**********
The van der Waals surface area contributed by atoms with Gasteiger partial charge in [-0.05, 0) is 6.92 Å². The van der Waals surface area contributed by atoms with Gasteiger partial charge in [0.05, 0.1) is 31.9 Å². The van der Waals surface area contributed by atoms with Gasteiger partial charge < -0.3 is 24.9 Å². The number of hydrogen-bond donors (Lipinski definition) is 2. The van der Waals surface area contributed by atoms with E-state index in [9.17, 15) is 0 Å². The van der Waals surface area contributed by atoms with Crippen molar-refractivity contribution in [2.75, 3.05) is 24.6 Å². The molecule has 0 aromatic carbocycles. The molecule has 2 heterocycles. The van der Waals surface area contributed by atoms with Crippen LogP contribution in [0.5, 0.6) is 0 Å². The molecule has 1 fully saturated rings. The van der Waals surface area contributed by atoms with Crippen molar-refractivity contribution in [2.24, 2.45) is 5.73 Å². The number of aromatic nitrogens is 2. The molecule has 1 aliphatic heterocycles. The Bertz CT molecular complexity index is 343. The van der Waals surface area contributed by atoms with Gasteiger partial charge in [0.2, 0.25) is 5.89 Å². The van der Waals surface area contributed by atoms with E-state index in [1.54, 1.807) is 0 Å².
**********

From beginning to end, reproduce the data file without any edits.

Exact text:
The van der Waals surface area contributed by atoms with Gasteiger partial charge in [-0.05, 0) is 6.92 Å². The van der Waals surface area contributed by atoms with Gasteiger partial charge in [0.05, 0.1) is 31.9 Å². The van der Waals surface area contributed by atoms with Gasteiger partial charge < -0.3 is 24.9 Å². The number of hydrogen-bond donors (Lipinski definition) is 2. The van der Waals surface area contributed by atoms with E-state index in [9.17, 15) is 0 Å². The van der Waals surface area contributed by atoms with Crippen molar-refractivity contribution in [2.75, 3.05) is 24.6 Å². The molecule has 0 aromatic carbocycles. The molecule has 2 heterocycles. The van der Waals surface area contributed by atoms with Crippen LogP contribution in [0.5, 0.6) is 0 Å². The molecule has 1 fully saturated rings. The van der Waals surface area contributed by atoms with Crippen molar-refractivity contribution in [2.24, 2.45) is 5.73 Å². The number of aromatic nitrogens is 2. The molecule has 1 aliphatic heterocycles. The Bertz CT molecular complexity index is 343. The van der Waals surface area contributed by atoms with Gasteiger partial charge in [0.2, 0.25) is 5.89 Å². The van der Waals surface area contributed by atoms with E-state index in [1.54, 1.807) is 0 Å².